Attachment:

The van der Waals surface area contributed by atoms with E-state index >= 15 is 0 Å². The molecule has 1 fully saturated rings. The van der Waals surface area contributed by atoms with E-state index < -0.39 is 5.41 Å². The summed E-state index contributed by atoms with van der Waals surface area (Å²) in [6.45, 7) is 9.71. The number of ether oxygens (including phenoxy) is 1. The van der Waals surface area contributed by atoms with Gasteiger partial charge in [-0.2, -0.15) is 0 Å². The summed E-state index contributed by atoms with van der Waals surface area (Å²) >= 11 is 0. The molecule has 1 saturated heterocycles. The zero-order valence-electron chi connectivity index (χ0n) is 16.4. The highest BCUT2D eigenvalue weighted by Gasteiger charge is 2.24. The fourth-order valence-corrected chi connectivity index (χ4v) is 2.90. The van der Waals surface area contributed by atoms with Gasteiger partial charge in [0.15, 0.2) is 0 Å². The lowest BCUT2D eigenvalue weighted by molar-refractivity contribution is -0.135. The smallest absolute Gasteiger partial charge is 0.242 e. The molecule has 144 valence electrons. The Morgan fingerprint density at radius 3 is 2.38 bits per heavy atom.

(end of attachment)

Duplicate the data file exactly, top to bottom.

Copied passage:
The van der Waals surface area contributed by atoms with E-state index >= 15 is 0 Å². The molecule has 1 fully saturated rings. The van der Waals surface area contributed by atoms with E-state index < -0.39 is 5.41 Å². The summed E-state index contributed by atoms with van der Waals surface area (Å²) in [6.45, 7) is 9.71. The number of ether oxygens (including phenoxy) is 1. The van der Waals surface area contributed by atoms with Gasteiger partial charge in [-0.2, -0.15) is 0 Å². The summed E-state index contributed by atoms with van der Waals surface area (Å²) >= 11 is 0. The molecule has 1 saturated heterocycles. The zero-order valence-electron chi connectivity index (χ0n) is 16.4. The highest BCUT2D eigenvalue weighted by Gasteiger charge is 2.24. The fourth-order valence-corrected chi connectivity index (χ4v) is 2.90. The van der Waals surface area contributed by atoms with Gasteiger partial charge in [0.15, 0.2) is 0 Å². The lowest BCUT2D eigenvalue weighted by molar-refractivity contribution is -0.135. The smallest absolute Gasteiger partial charge is 0.242 e. The molecule has 144 valence electrons. The Morgan fingerprint density at radius 3 is 2.38 bits per heavy atom.